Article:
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. . . . . Railway Company at Arbroath. The Dundee and Arbroath Railway, formerly a private line, amalgamated with the Scottish North-Eastern in 1862, and in 1867 Mr. WIntosh was removed to Montrose. Here he stayed ten years; for although the amalgamation with the Caledonian Company took place in 1866, and scattered the Montrose workers in various directions, he remained. His handy all-round capability, his knowledge of all the lines, rendered his presence for the tune indispensable.
But in 1876 an unfortunate accident deprived Mr. M'Intosh of his right hand. This necessitated a change of occupation. Here the exceptional character and ability of the man appear. Many a one would have been glad to take a quiet signal-box or other sinecure; but the company recognised his ability, and at once appointed him inspector of railways between Greenhill and Aberdeen. From this time his advance was rapid; he had found his sphere. Foreman at Aberdeen in 1882; promoted to Carstairs in 1884; from that bleak upland junction he was called to superintend Polmadie Works in 1886; and in 1891 appointed chief inspector of the locomotive department of the Caledonian Railway, with his headquarters in St. Rollox, under Mr. Lambie, at that time manager. Mr. Lambie died in 1895, and, as Sir James King has said, the directors appointed Mr. M`Intosh, confident that he would "always regard the efficient, systematic, and regular carrying on of the works, day by day, as his first duty."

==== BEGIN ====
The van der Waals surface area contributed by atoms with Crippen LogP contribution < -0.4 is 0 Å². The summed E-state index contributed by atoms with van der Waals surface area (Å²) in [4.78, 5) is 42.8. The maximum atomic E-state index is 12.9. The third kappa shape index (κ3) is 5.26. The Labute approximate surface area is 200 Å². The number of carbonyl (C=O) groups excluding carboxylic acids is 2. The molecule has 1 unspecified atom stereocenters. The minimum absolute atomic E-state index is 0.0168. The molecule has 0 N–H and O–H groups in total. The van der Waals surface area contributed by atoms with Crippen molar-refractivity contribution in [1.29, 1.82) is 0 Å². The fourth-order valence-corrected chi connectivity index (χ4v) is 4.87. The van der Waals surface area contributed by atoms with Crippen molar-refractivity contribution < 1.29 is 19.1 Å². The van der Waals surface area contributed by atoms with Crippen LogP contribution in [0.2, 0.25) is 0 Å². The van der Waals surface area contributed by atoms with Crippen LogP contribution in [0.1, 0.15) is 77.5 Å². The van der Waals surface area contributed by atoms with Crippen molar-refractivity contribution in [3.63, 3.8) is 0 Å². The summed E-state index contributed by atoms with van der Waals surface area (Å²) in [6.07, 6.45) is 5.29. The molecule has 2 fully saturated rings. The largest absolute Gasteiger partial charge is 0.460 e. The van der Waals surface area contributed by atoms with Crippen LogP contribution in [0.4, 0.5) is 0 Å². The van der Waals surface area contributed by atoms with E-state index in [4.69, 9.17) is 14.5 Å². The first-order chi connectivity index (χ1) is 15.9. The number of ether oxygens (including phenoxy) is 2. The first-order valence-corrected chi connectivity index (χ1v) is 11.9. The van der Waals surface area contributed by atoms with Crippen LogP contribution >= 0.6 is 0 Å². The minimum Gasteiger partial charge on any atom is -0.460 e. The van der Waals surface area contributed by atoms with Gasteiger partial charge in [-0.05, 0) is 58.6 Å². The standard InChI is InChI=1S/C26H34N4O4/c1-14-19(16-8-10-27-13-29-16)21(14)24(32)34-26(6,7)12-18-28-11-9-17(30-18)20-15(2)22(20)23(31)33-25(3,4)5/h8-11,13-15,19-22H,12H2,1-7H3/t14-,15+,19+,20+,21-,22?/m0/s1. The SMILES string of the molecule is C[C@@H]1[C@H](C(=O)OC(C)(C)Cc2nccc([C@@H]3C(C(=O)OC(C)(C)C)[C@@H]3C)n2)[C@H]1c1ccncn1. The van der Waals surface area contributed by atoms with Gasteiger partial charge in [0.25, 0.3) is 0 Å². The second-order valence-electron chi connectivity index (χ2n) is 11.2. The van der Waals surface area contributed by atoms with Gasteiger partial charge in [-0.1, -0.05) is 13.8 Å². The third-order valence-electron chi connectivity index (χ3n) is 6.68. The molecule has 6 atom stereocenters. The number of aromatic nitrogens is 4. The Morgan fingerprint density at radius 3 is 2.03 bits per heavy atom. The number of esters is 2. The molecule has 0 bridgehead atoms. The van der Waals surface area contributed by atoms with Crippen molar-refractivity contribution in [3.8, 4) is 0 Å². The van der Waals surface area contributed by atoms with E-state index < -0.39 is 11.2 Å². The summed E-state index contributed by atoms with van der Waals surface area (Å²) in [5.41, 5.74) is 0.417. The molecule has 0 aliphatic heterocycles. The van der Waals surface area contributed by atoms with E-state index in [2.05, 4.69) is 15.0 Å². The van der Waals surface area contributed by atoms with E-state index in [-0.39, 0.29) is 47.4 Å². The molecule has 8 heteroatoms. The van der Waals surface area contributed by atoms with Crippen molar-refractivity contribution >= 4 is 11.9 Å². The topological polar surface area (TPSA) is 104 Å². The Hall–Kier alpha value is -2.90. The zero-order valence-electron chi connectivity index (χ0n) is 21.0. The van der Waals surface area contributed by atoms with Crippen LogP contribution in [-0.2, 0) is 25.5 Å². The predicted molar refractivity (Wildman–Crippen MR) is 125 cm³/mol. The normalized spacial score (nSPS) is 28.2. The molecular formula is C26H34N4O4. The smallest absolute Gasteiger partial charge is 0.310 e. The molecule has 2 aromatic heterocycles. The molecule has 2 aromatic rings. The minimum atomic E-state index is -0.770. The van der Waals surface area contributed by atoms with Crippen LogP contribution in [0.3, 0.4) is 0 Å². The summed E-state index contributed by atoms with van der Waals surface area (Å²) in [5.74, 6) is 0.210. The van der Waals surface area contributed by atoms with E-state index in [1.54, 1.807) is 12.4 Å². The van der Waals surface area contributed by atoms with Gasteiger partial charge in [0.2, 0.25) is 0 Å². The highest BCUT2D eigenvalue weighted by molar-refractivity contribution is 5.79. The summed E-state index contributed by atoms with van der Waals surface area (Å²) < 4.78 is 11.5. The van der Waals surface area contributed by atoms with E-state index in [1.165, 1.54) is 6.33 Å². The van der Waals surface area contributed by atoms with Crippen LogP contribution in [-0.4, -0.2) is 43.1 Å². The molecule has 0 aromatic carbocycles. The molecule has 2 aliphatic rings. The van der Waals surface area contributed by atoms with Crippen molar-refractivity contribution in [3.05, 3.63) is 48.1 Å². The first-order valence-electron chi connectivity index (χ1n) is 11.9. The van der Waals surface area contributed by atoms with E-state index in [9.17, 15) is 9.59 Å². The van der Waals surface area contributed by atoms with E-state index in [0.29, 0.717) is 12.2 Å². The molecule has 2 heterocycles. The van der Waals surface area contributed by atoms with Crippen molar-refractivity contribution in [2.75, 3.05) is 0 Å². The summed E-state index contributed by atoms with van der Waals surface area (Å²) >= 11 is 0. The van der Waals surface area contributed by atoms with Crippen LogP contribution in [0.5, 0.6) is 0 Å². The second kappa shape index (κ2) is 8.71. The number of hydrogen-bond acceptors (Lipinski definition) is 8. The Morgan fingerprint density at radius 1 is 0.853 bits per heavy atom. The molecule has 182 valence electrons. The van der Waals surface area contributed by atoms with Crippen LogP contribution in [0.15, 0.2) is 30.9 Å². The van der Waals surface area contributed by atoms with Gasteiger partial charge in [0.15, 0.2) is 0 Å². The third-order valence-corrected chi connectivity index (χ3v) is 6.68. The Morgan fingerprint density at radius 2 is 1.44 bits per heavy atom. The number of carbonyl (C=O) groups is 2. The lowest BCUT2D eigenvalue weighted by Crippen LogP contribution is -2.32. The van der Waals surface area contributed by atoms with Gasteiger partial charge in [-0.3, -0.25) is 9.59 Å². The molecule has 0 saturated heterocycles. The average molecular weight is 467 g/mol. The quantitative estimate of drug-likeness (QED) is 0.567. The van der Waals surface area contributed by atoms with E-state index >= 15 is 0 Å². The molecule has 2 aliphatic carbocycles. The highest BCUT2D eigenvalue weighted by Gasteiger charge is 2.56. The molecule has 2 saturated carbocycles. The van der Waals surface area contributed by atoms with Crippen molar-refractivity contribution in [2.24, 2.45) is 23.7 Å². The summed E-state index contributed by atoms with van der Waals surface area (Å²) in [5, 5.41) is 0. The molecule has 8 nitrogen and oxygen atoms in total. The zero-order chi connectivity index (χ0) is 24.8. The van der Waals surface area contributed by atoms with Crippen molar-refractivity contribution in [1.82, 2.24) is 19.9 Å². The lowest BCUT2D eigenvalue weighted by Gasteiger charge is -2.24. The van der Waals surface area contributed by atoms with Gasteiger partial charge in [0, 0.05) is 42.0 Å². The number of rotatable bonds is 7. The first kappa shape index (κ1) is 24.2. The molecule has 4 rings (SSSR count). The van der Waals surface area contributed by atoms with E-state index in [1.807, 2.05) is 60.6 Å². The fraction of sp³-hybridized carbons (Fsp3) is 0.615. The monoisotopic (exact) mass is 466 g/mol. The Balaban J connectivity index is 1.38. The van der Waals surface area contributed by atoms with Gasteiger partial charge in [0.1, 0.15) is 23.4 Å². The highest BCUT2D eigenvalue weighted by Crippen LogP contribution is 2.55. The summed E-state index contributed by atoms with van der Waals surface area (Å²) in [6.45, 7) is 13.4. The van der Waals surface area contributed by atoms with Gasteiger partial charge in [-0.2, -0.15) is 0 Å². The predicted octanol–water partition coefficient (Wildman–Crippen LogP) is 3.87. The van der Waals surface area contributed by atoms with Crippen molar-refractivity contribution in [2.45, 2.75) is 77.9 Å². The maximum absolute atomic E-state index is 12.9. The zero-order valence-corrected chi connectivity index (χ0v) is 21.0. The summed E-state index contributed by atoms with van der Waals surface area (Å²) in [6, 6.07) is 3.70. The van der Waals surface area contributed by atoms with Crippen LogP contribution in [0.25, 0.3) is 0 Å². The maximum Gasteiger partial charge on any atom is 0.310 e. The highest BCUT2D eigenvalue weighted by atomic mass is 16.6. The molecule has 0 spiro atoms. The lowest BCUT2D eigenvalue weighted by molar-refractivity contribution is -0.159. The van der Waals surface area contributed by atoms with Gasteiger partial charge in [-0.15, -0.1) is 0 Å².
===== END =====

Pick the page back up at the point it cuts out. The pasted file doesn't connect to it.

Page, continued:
Besides ruling over St. Rollox Works, Mr. M'Intosh examines and appoints engine-drivers and firemen, and superintends with paternal care their education and training. For an idea of his multifarious duties we cannot do better than quote the superintendent's own words,— "On the majority of railways, and in Scotland on all of them, the designing and construction of passenger, goods, and mineral plant, as well as locomotives, are under the direction of the locomotive superintendent, and it is his duty, by the construction of new plant, to replace old and useless vehicles, and by the repairing of defective plant to keep the line fully equipped with rolling stock. In performing this work he has to think out and superintend the preparation of designs, order material, and be conversant with the intricacies of an extensive workshop. He must also have an intimate knowledge of the traffic requirements of his railway, and be able to some extent to anticipate them. The manning and distribution of engines is entirely under the control of the department."
Mr. M'Intosh is no ready writer; the foregoing is the plain record of actual experience. Round his office hang charts, continuously brought up to date, showing at a glance the working record, cost, and return of every workshop, industry, and engine—the veritable brain of the locomotive department. Whether conducting a royal party over the railways under his charge or on a round of inspection, the Caledonian superintendent's eye is quick to mark the half- empty train, the idle engine, the unemployed trucks, and sharply calls for remedy. Ruler over 7000 men, he is keenly alive to their welfare, and watches to prevent excessive hours of labour being imposed on his workers. He says himself A locomotive superintendent who does not maintain a constant watch over the hours of labour of his men is unworthy of his position." A workman himself, he appreciates a workman's difficulties, and takes an active interest in the Yearly Friendly Society of the Locomotive Department; the St. Rollox Dining Hall, where a large proportion of the operatives take their meals; the ambulance classes and popular lectures, and enters enthusiastically into the arrangements for the great annual excursion, the greatest of which, as Lord Rosebery remarked, invaded Carlisle city with a Scottish army numbering 15,000, in the year 1899.